1. Regarding the authority of Scripture:
The authority of Scripture, is an Anglican fundamental, and distinguishes the special witness of our tradition from at least the 14th century. As a fundamental in this regard it even surfaced clearly in the Lambeth Reflections and deserves greater and primary emphasis in the Covenant.
We suggest breaking up 1.1.2 of the current draft into three separate paragraphs, dealing with Scripture, the Creeds, and the historic Formularies respectively. Regarding the first paragraph on Scripture, we recommend adding the following descriptions of Scripture’s nature to our common commitments: that it is the “Word of God”; that “nothing be ordained” by the Church “against” “God’s Word written” or taught in a way that is “repugnant” to it (Articles 20 and 34).
2. Regarding the “procedural” directions to be adopted in the face of Communion-conflict (3.2.5.c-e) we recommend the following:
a. Take up the Continuation Group’s proposal for a Faith and Order group for the Communion;
b. Be explicit in describing its composition, of perhaps 10 persons, as necessarily including bishops, clergy, and laity, with the Chair of the Joint Standing Committee of Primates and ACC acting as Chair ex officio, and members selected for a period of 10 years by a process of the Lambeth Conference or initially some other representative means.
d. Concerns regarding a province’s violation of the Covenant should be lodged with the Archbishop of Canterbury, who will refer the matter pro forma to the Faith and Order Commission. In the meantime, he may choose to address the matter himself pastorally if that seems feasible and desirable, and the Commission may later, in light of this, choose to table the referral.
e. The Commission will recommend a judgment to the Primates, who will provide a “provisional”, but authoritative decision; if the matter remains an issue, the Lambeth Conference will provide a final decision, without appeal.
f. The Faith and Order Commission and the Primates Meeting will provide a decision that includes i. a determination of the concern’s relation to the Covenant; ii. a recommended course of response that will either drop the matter, direct mediation, or request a change of teaching or discipline on the part of one of the respondents, with a time table.
g. The Pastoral Forum will be charged with implementing these decisions in a way that betokens Christian faithfulness and charity, while also seeking to understand and respect the laws and canons governing each local church involved.
h. 3.2.5.e must be explicated so as to specify that a failure to heed the directives of the Communion’s recommending bodies will result in a loss of participation in the Communion’s covenantal relationships and of membership in the Communion’s common bodies of counsel, until such time as a petition and process for re-establishing such a covenantal relationship is completed.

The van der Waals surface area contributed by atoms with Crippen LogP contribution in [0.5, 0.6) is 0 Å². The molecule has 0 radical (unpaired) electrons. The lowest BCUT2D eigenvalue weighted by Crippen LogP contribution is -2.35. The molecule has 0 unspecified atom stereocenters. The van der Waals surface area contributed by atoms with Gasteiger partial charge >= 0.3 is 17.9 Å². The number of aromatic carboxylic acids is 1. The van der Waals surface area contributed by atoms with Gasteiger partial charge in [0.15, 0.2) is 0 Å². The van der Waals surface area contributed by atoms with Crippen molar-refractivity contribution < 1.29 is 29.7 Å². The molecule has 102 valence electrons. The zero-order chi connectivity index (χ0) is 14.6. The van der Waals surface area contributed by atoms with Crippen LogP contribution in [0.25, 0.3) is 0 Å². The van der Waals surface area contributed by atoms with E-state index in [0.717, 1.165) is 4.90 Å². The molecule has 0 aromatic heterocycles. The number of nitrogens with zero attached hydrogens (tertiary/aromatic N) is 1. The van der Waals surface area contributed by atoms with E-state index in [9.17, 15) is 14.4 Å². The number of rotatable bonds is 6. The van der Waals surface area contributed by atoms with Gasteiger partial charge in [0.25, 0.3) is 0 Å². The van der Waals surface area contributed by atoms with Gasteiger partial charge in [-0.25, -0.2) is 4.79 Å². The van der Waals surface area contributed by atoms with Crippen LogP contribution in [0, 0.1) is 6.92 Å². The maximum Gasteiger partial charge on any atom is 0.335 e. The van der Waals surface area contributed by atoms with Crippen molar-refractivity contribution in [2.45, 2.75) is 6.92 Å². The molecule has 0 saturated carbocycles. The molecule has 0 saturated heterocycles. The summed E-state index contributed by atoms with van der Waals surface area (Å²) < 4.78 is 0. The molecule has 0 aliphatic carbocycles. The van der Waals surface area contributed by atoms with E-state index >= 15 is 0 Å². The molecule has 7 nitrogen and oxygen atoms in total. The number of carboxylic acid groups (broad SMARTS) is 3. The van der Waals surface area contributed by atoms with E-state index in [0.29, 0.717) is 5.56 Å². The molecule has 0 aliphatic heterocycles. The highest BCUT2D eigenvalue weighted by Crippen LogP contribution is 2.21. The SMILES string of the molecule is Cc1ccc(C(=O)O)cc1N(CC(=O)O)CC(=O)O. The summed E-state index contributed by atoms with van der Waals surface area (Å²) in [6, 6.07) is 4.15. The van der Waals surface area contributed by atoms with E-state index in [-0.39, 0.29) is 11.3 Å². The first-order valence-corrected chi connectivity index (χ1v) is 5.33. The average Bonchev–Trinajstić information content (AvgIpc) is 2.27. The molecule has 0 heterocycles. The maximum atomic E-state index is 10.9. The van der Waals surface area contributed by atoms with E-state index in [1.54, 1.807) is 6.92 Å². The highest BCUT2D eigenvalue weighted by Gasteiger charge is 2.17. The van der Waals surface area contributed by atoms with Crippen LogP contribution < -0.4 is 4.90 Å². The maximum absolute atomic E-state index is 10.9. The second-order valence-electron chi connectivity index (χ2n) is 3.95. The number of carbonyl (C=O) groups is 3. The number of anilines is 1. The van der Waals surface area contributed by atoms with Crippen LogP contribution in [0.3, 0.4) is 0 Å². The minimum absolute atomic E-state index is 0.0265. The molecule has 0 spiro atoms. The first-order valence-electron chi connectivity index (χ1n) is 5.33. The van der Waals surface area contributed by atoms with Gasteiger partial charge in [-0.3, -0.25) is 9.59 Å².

i. There be a time limit for this procedure that will not exceed two years.
3. Regarding the Instruments of Communion:
a. The descriptions of the Instruments (3.1.4) should be refashioned to include the duties described above, and in conformance with the positive recommendations of the Windsor Continuation Group.
b. In particular, and following recommendations of other reports, including the Windsor Report, the Lambeth Conference should be recognized as acting in an official “conciliar” role for the Anglican Communion on those matters that the bishops in conference themselves signal as bearing the full weight of their authority in prayer, counsel, and consent.
4. Regarding the Covenant’s adoption process we recommend the following:
a. The Covenant should be adopted, as currently envisaged, by individual provinces according to their particular processes. In addition, the Covenant must include the provision that individual Anglican dioceses may also adopt the Covenant separately when their province or national church chooses not to.
c. Individual dioceses who accept the Covenant apart from their provinces or national churches, or congregations whose bishops are not a part of the Covenant, are free to seek informal partnerships with other Covenanted Communion bodies, and, if there is no change in status in the meantime, are free to petition the next Lambeth Conference for recognition of their partnerships as formal covenanting dioceses or provinces. Matters relating to property, however, are to be resolved solely within the negotiations and parameters of local law, seeking where possible to mediating counsel of the Pastoral Forum.
c. We urge an expeditious timetable for adoption: that the Final Draft be considered at the 2009 ACC and Primates’ meeting, and forwarded to Provinces, for adoption over the next 2 years, serially as necessary, with final ceremony in 2011 or 2012.
In the midst of Covenant discussions, with whatever details of interest may emerge, we encourage our bishops and leaders to continue to acknowledge the seriousness of the situation in the Communion on all sides and also to further a positive way to keep matters from deteriorating further.
We give thanks for the example our bishops have given us of prayerfulness and attentiveness to the Lord during these last weeks. We ask His continued guidance of their ministries and protection of their persons and of their flocks. We yearn for the renewal of our common calling as we seek together to follow “the Way, the Truth, and the Life”, who is Jesus, the Christ.
The Revd Prof Ephraim Radner is Professor of Historical Theology at
The Revd Prof Ephraim Radner is Professor of Historical Theology at Wycliffe College, Toronto and senior fellow of the Anglican Communion Institute, Inc.